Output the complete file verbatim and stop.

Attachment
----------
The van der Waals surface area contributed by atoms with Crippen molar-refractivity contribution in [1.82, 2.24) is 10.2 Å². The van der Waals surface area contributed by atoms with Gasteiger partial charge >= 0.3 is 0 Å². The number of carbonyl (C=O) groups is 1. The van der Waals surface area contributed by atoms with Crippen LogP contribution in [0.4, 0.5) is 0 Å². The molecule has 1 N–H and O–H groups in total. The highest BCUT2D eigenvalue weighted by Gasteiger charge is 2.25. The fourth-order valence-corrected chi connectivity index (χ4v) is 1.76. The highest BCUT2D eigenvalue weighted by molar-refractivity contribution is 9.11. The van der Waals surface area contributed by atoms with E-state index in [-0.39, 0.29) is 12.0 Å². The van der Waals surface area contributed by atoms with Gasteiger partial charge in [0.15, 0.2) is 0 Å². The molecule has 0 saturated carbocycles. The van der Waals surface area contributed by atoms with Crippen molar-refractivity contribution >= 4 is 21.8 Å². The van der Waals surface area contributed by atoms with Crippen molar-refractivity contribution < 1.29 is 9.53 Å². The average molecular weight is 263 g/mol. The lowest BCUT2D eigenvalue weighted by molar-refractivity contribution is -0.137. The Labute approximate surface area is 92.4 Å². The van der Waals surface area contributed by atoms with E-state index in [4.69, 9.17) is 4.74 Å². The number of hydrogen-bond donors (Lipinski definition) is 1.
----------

The van der Waals surface area contributed by atoms with Crippen molar-refractivity contribution in [1.82, 2.24) is 10.2 Å². The van der Waals surface area contributed by atoms with Gasteiger partial charge >= 0.3 is 0 Å². The number of carbonyl (C=O) groups is 1. The van der Waals surface area contributed by atoms with Crippen LogP contribution in [0.4, 0.5) is 0 Å². The molecule has 1 N–H and O–H groups in total. The highest BCUT2D eigenvalue weighted by Gasteiger charge is 2.25. The fourth-order valence-corrected chi connectivity index (χ4v) is 1.76. The highest BCUT2D eigenvalue weighted by molar-refractivity contribution is 9.11. The van der Waals surface area contributed by atoms with E-state index in [-0.39, 0.29) is 12.0 Å². The van der Waals surface area contributed by atoms with Gasteiger partial charge in [0.15, 0.2) is 0 Å². The molecule has 0 saturated carbocycles. The van der Waals surface area contributed by atoms with Crippen molar-refractivity contribution >= 4 is 21.8 Å². The van der Waals surface area contributed by atoms with Crippen molar-refractivity contribution < 1.29 is 9.53 Å². The average molecular weight is 263 g/mol. The lowest BCUT2D eigenvalue weighted by molar-refractivity contribution is -0.137. The Labute approximate surface area is 92.4 Å². The van der Waals surface area contributed by atoms with E-state index in [4.69, 9.17) is 4.74 Å². The number of hydrogen-bond donors (Lipinski definition) is 1.